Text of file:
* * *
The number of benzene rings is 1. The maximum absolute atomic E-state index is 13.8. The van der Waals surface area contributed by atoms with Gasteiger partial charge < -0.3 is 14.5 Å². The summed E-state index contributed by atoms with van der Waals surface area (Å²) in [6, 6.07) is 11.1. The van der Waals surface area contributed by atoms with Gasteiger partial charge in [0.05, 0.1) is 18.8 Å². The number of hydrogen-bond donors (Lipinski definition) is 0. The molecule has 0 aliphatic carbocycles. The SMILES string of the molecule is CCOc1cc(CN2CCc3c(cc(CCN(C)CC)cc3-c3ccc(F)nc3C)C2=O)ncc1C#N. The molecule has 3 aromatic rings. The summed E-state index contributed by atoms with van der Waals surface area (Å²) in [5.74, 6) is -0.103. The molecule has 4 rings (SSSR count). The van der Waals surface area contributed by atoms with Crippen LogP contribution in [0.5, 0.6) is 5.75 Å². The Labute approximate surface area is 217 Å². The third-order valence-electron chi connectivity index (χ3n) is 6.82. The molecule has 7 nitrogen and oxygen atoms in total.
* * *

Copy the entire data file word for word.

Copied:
The number of benzene rings is 1. The maximum absolute atomic E-state index is 13.8. The van der Waals surface area contributed by atoms with Gasteiger partial charge < -0.3 is 14.5 Å². The summed E-state index contributed by atoms with van der Waals surface area (Å²) in [6, 6.07) is 11.1. The van der Waals surface area contributed by atoms with Gasteiger partial charge in [0.05, 0.1) is 18.8 Å². The number of hydrogen-bond donors (Lipinski definition) is 0. The molecule has 0 aliphatic carbocycles. The SMILES string of the molecule is CCOc1cc(CN2CCc3c(cc(CCN(C)CC)cc3-c3ccc(F)nc3C)C2=O)ncc1C#N. The molecule has 3 aromatic rings. The summed E-state index contributed by atoms with van der Waals surface area (Å²) in [5.74, 6) is -0.103. The molecule has 4 rings (SSSR count). The van der Waals surface area contributed by atoms with Crippen LogP contribution in [0.5, 0.6) is 5.75 Å². The Labute approximate surface area is 217 Å². The third-order valence-electron chi connectivity index (χ3n) is 6.82. The molecule has 7 nitrogen and oxygen atoms in total.